Jennifer, our old writing teacher, used to dun into us one of the prime rules of writing:  Show, don’t tell.  That can be a hard lesson:  Why can’t I drone on for five pages about the history of my fictional town starting on page 2?  Why can’t I use an adverb in every other sentence?   The writing issues didn’t stop there, though this was the worst problem.  Point of view changes were abrupt and disorienting.  I enjoy tagless dialogue as much as the next person, but often there were no paragraph breaks between quotes from different speakers.   Tense and subject-verb agreement problems kept cropping up.  The prose was often stilted, the phrasing awkward.  At the end of the book, it was as though the writer just decided she’d stop typing.  I ended up frustrated, even more when I skimmed the plot descriptions of her other books, which I thought sounded great, but I knew I couldn’t make it through another book with this author’s way of writing.

In the Kindle Store, there was only one each of the one and two star reviews.  I still should have read them (one frankly wondered how this book had won the prize it did).  So now, the question arises:  should I add to them?  The idea of karma immediately returns to haunt me, which is the very nature of karma, of course.  Do I weigh in at two stars and say exactly what I think?  Or was my grandmother right when she said that if I didn’t have anything good to say I shouldn’t say anything at all?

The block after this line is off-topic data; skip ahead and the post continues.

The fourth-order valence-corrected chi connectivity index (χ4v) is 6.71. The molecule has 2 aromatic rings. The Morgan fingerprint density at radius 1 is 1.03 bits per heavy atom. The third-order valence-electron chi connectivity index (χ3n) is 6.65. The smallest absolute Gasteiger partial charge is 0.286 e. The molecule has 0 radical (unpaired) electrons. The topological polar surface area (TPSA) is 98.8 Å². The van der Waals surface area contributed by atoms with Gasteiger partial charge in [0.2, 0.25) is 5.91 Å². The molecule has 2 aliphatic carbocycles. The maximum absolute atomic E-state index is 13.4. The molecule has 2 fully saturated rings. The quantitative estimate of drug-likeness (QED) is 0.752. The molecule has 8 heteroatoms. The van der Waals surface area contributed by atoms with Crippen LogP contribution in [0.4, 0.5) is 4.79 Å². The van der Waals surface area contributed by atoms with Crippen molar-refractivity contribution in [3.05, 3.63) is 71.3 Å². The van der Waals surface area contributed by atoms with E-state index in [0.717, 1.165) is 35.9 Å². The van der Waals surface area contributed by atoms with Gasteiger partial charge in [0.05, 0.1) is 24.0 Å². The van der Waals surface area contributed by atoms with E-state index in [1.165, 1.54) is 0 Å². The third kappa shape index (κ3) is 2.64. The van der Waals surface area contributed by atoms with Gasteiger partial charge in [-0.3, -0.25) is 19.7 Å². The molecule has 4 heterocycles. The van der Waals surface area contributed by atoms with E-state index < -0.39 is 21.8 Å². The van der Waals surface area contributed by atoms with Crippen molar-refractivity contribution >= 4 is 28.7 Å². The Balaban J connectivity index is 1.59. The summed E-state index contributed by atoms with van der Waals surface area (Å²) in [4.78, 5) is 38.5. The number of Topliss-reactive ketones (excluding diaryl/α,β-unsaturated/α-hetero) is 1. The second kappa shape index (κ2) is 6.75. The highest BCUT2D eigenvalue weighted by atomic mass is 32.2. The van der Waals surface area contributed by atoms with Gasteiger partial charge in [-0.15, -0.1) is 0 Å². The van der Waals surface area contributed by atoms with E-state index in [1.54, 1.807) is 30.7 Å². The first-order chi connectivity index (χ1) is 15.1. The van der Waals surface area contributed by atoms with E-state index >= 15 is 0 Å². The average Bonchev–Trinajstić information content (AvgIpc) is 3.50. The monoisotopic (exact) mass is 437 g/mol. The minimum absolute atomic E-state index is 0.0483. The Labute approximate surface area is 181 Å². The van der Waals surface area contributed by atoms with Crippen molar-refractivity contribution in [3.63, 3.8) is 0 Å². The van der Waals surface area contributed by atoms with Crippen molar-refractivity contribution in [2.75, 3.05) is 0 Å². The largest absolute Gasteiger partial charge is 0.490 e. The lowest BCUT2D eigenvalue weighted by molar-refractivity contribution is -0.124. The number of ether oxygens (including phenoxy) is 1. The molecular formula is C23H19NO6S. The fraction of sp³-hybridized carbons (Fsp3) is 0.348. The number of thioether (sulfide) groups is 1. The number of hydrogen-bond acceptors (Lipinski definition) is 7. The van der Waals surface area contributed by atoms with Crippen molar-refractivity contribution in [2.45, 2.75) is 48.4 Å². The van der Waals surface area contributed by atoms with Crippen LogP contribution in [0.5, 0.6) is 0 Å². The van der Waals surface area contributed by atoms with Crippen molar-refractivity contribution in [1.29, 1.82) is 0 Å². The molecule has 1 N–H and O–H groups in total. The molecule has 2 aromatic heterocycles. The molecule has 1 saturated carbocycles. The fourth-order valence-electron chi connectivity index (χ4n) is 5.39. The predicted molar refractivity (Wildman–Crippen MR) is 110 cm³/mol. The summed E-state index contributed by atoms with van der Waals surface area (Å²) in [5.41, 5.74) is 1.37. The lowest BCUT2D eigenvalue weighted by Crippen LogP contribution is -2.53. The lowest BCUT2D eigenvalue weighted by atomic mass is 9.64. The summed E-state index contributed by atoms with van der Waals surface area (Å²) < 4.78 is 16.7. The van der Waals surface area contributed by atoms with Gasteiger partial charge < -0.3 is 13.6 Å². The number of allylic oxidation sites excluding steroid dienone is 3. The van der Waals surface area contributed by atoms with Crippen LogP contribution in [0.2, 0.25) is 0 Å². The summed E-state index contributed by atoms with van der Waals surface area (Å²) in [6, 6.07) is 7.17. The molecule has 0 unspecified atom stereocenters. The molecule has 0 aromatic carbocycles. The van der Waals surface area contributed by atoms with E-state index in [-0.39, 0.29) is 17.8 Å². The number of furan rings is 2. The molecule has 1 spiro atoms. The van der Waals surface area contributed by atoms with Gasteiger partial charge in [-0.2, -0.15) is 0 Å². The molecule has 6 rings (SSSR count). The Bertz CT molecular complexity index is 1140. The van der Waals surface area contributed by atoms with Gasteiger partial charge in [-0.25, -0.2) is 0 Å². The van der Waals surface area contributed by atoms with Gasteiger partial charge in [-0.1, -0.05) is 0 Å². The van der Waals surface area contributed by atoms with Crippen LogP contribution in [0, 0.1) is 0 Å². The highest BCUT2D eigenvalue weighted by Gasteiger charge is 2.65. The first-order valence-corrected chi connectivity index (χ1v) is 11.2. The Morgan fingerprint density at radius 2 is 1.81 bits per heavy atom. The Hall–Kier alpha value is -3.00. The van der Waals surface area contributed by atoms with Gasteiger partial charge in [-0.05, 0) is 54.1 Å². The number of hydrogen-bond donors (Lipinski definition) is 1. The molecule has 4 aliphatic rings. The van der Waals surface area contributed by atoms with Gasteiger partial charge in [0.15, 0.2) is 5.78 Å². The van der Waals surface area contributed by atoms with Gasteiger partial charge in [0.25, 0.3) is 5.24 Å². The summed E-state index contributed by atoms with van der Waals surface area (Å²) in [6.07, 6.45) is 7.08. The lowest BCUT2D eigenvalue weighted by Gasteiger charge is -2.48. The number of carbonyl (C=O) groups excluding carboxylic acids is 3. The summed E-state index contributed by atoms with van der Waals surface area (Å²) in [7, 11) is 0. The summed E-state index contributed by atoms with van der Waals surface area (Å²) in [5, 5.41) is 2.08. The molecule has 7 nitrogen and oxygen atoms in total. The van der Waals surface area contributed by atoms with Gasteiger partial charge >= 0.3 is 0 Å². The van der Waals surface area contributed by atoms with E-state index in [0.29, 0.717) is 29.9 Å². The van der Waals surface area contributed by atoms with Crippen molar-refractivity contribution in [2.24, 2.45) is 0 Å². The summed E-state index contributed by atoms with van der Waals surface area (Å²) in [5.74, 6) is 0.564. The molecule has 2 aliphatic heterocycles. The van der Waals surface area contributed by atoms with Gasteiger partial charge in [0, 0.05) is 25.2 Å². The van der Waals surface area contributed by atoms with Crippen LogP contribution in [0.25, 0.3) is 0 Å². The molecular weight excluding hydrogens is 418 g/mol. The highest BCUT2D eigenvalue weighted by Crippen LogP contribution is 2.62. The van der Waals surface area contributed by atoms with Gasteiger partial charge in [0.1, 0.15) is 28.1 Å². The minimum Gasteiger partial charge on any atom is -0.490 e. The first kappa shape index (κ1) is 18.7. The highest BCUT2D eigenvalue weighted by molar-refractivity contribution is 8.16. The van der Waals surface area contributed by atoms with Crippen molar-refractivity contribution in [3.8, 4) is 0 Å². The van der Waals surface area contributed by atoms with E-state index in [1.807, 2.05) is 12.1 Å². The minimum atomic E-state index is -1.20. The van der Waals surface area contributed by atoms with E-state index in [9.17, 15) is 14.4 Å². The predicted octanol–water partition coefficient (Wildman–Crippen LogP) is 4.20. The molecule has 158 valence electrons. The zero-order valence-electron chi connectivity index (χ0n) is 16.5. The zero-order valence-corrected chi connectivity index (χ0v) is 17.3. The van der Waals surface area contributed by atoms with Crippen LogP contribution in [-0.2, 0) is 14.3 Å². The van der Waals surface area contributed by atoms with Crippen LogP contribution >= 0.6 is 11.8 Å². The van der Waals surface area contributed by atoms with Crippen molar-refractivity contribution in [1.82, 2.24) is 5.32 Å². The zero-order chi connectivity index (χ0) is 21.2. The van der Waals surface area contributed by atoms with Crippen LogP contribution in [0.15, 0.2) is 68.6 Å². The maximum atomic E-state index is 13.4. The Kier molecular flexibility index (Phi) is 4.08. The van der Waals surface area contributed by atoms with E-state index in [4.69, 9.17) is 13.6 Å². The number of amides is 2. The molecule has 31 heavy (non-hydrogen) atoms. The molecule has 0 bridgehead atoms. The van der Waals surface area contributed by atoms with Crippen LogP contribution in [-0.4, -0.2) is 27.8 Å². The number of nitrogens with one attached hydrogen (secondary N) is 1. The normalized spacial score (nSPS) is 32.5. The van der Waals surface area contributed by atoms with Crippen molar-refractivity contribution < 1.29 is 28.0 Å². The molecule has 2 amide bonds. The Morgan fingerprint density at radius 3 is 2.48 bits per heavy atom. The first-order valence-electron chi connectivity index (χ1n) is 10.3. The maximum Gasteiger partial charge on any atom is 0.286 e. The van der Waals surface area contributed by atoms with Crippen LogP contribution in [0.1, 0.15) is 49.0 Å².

Will I hurt this author’s feelings?  Am I just trying to make a deal with the universe that if I don’t hurt her feelings with a bad review it will keep the bad reviews from my book?  After all, I’ve dragged my feet forever about getting my work out there, and she actually had a book published (and seven others too).   Do I have any right to criticize her?  I mean, what if I’m being blind about my own work?

I invite you to chime in on my existential angst on this topic.




Writing Prompt: Using Metaphor as Truth

Saturday, March 31st, 2012

Use a metaphor as truth

So here I begin, using a simile to introduce a list of aphorisms which are are really metaphors.  But words are a writer’s game, and playing with words can make a great prompt!  (And there’s another metaphor.)

I caught myself listening to myself making conversation the other day and being self-conscious about how often I used metaphors and similes (and loads of the other schemes and tropes of figures of speech:  if you want to entertain yourself further, see ) to get my point across (across what?  the point of a pencil? the tip of my tongue?).